Hospital Food – It’s Revolting!

This post is a bit different to my previous reviews. I usually get to choose where I eat, and I’m not usually dosed up on painkillers with four tiny incisions in my belly! On Tuesday, I had my gall bladder removed at Calvary John James Hospital in Deakin. I stayed overnight and had the misfortune of eating dinner and breakfast there.

Hospitals are known for having awful food. Last year I spent three days in Calvary Hospital in Bruce following the birth of my baby. During this time, I was given two meals that contained gluten which I was lucky I did not eat. I remember the food being average and subsidising it with snacks and treats bought in by my husband which saw me through until I was discharged.

Following my experiences at Calvary in Bruce, my expectations of Calvary John James were low and they were met. You’d think that hospitals would make an effort to provide nutritious, healthy food to patients, food that would help them to heal, recover, and recuperate. But they don’t. Private or public, hospital food is truly miserable stuff.

After fasting from 7am, I was starving by the time dinner arrived around 7.30pm on the day of the operation – much later than the 5-6pm that they stated on the menu. I had requested the gluten free options from the dinner menu – pea and ham soup, sweet and sour pork with rice, seasonal vegetables, fresh fruit for dessert and orange juice.

Dinner – pea and ham soup, sweet and sour pork, and seasonal vegetables


The pea and ham soup was brown, lukewarm and tasted like salt. The sweet and sour pork was strangely comforting although I doubt it had any nutritional value. It tasted like it came out of a jar and was bright orange. I had a couple of mouthfuls of meat which turned out to be just fat which was pretty gross and the sauce was typical westernised sweet and sour sauce. On the plus, it did have some veggies in it – capsicum, spring onions and pineapple. The seasonal vegetables were green beans, cauliflower and something orange which was tasteless and could have been carrot or sweet potato – I genuinely have no idea what it was. The veggies were overcooked and slightly grey. The fresh fruit was half a mandarin. It was depressing.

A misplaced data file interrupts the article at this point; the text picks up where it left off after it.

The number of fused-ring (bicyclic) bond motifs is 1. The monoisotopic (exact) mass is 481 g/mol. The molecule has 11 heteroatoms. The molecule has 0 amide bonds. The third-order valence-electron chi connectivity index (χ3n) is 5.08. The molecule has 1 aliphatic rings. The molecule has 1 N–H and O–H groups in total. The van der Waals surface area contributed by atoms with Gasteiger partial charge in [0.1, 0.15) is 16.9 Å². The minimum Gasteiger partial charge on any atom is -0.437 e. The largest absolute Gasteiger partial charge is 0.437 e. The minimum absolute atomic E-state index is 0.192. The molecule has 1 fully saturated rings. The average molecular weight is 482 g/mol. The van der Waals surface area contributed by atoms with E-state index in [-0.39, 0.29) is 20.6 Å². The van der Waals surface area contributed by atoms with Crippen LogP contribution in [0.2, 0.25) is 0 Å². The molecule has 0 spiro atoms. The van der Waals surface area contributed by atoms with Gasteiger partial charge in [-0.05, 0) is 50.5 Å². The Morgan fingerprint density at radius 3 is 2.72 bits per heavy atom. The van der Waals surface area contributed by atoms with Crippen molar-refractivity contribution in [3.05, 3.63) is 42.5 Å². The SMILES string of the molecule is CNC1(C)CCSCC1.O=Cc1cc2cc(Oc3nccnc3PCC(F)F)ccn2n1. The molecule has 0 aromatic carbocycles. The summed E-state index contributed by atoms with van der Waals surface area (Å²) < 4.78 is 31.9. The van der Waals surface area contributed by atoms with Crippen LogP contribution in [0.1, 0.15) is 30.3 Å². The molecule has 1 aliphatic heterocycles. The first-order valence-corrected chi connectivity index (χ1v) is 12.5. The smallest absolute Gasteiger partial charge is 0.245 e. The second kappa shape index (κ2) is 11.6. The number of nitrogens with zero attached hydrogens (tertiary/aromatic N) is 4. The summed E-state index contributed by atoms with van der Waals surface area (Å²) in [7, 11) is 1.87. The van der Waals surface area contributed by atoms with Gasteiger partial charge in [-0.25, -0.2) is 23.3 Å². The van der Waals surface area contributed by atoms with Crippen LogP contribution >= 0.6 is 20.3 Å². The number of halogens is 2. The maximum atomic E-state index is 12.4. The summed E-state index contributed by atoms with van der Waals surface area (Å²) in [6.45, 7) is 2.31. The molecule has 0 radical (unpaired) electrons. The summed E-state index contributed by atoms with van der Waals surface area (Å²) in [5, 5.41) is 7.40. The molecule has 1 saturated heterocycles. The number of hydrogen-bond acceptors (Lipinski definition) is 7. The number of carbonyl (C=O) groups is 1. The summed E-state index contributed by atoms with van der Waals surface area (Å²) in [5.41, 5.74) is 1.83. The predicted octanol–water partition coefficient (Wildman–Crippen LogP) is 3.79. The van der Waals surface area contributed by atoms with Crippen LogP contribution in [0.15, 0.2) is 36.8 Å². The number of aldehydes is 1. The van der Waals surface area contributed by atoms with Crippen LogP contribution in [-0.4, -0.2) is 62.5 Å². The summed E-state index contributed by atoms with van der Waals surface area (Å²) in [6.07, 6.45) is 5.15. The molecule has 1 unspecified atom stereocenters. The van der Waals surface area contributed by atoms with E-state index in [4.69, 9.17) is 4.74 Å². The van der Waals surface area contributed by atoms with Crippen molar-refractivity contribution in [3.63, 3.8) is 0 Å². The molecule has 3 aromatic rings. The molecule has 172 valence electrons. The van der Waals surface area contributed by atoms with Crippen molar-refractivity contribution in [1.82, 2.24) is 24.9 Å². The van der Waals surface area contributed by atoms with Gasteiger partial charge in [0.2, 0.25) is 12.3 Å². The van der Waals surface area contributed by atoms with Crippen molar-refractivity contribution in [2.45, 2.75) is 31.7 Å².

For breakfast the next day, I was trying to be optimistic. It had been a long, uncomfortable night with little sleep and tremendous pain. I was looking forward to the comfort of gluten free cornflakes and feeling normal. In addition to the cornflakes, I had requested gluten free toast with butter, fresh fruit, and orange juice. I also asked for a decaf coffee.

Breakfast – toast, coffee and an apple

When breakfast arrived at 8.30am (again later than the 7am on the menu), the cornflakes were not there. There was a note which was supposed to be filled in to explain where the missing item was but it hadn’t been completed. The rest of the breakfast didn’t get much better. The toast was cold and really chewy. And there was an apple. This was topped off with coffee which was lukewarm and without sugar. It was a soulless breakfast for someone who had spent the night in significant pain and it did nothing to lift my mood.

Looking fabulous a few hours after the operation

Being in hospital sucks, you’re away from family, stressed over your health and probably in pain. I didn’t expect Michelin starred food but I don’t think it’s unreasonable to want food that not only helps your body recuperate but also lifts your spirits. Particularly at a private hospital that costs a small fortune. I don’t know why the food is so bad at hospitals but it’s pretty inexcusable to give sick people food so bad they can’t eat it.

So basically, what I’m saying is don’t get sick. It sucks, particularly the food!

PS. The op went well and I should be out and about, eating and reviewing in a couple of weeks’ time! GBMG’s first product review will be going up in the meantime.

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